In fact, the Atlanta Bicycle Coalition, according to its website, wants the city to "legislate a 25 mph speed limit on all streets within the City of Atlanta." That's right. All streets.
Earlier this month, Rebecca Serna, the group’s Bicyclist in Chief, told the council that a 25 mph limit would be good — as a start. “We’re working with our state partners to give you more flexibility to reduce it even further to 20 mph, which is truly a safe city speed,” Serna said, later telling me that 20 would be for neighborhood streets.
For that matter, 15 mph would even be safer. Or how about 10?
Rebecca Serna is executive director of the Atlanta Bicycle Coalition. (HANDOUT)
It may seem astonishing that something like that could even be in the realm of possibility in Atlanta. But a stretch of Boulevard near Grant Park went to 25 mph a couple of years ago, and the calls are getting louder and more common.
The deaths of four riders of e-scooters in three months — three of them in Atlanta — have caused some real reckoning about speed and safety and bike lanes. (The driver in one death was charged with speeding. In another, the scooter ran a red light.)
Mayor Keisha Lance Bottoms recently halted scootering after 9 p.m. and before 4 a.m. because all four deaths occurred in the dark, when it is harder for drivers to see those on a scooter. The mayor also capped the number of scooters at its current 12,000.
Two cyclists arrive for a rally on July 24, 2019, in Atlanta on West Peachtree Street, near where William Alexander was hit and killed by a bus on July 17th while riding an e-scooter. Rally organizers were demanding that the city prioritize protected bike and scooter lanes. BRANDEN CAMP/SPECIAL
She also plans to go on a building spree of new bike lanes, to "use temporary barriers, painted demarcations, and any tool we can find to complement our growing network of 118 miles of dedicated space for bikes and scooters."
It remains to be seen how many of those will be “protected lanes” demarcated by a small curb or pylons. Also unknown is how they will affect traffic, and what the reaction will be from various neighborhoods and the driving public. The plan will be rolled out in the next month or so.
Recently, I called the bicycling public "the one percent." That's about how many people in Atlanta commute to work via bike. (A 2017 report by the League of American Bicyclists puts it at 1.2%.)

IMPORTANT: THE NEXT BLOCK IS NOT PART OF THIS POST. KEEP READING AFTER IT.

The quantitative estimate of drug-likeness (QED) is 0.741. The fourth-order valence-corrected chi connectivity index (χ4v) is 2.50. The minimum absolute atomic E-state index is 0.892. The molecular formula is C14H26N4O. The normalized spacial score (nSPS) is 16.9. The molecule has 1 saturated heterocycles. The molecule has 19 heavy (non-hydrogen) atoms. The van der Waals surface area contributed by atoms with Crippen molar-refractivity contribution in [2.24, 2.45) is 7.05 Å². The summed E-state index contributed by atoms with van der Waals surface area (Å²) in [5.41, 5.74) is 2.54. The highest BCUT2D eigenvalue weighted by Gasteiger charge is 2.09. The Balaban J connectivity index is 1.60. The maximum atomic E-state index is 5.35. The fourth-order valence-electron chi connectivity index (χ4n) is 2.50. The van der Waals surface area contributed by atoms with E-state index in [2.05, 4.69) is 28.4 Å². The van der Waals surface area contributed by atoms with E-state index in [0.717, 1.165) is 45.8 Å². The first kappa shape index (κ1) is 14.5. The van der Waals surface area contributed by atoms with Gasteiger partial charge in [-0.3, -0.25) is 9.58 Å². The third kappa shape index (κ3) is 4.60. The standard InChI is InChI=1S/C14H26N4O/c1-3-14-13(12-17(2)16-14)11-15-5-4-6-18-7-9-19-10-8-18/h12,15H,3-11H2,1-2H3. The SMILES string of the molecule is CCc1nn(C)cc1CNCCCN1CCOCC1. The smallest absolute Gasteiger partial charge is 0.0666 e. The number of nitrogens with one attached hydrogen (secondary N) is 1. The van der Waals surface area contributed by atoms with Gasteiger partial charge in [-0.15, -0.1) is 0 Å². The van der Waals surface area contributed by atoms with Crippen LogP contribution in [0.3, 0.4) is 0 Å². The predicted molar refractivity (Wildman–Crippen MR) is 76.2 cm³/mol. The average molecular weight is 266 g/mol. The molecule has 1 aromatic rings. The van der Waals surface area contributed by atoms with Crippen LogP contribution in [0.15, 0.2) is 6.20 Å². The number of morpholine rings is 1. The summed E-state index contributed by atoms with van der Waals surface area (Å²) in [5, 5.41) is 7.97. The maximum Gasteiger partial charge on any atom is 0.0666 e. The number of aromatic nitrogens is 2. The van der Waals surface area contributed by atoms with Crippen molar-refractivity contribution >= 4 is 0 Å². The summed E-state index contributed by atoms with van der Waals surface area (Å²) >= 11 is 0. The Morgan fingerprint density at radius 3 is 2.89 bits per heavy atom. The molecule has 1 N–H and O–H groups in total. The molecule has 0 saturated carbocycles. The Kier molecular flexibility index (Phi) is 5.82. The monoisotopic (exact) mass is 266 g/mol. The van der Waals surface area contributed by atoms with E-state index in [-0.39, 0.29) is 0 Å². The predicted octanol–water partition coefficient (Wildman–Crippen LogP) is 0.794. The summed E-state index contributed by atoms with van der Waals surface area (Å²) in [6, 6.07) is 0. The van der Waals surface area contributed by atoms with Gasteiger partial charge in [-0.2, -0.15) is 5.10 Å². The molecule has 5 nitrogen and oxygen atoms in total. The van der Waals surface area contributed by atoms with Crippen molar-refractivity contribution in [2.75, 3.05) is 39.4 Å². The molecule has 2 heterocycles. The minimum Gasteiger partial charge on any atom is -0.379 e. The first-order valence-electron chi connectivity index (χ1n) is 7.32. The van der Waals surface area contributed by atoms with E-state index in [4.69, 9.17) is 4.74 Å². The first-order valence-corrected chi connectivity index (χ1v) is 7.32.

Now, the biking public and the new urbanists might be a relatively small group, but they are an insistent bunch and have been chipping away at what they call the city’s “car culture.”
And they have a friend in Atlanta planning czar Tim Keane, who said the introduction last year of e-scooters and other such devices — coupled with the deaths — is forcing the issue of street safety at a stronger and more hurried clip.
“Cities have to make their streets safe; but Atlanta is not known for that,” Keane said. “These (accidents) will help change our streets even faster.”
Incidentally, federal figures show that driving, walking and riding a bike are twice as safe as they were in 1975.
The introduction of scooters has also built in (sort of) an auxiliary constituency for the Spandex crowd, which gives them more heft, more lobbying power.
According to Keane, the city has six months of data this year that shows people took 2.9 million trips on dockless devices (mostly scooters), racking up 3.1 million miles. He says studies estimate 30 percent of scooter riders would have used a car, meaning the devices cut 870,000 car trips this year, although that feels optimistic.
Bicyclists and scooterites are vastly different groups, however. Bicycling is more intentional: People own bikes. They decide to use them on a particular day. They have helmets, reflectors, bright clothing and knowledge of what they are doing. They also have more of a physical say in what they are doing — i.e., pedaling.
Scooter riders, as I’ve noted, are mostly random smartphone-toting folks who often just jump on the contraptions and ride.
“The riding experience is new to most people,” said Keane, who uses scooters downtown. “You can go 15 miles per hour quickly without knowing how to stop.”
Yes, that can be a problem. And you might be going faster than cars, given the new hoped-for speed limits.
Keane is a fan of slowing traffic down.
Nima Daivari, the community affairs manager for Lime scooters in Atlanta, said people are simply getting used to the feel of riding, just like the city’s infrastructure is still trying to accommodate them. People, he said, are more often incorporating the contraptions into their commutes and daily interactions.
“It’s just like it was in the first decades of cars,” he said. “There were no turn signals, no stop signs, no drivers’ licenses. The world is constantly developing.”
Next year, the city will revise the permitting process and probably cull the scooter herd from the current nine companies to three or four. There needs to be fewer companies but more scooters overall, said Daivari, supposing that his firm will be one of the purveyors.
On Monday, Aug. 26, at 6 p.m., a “mobility and safety” Atlanta town hall meeting will be held at City Hall. Subjects to be thrashed out: Scooter numbers, scootering at night, building more sidewalks, creating more bike lanes, and reducing car speeds.
Jump on your micromobility device and head on down.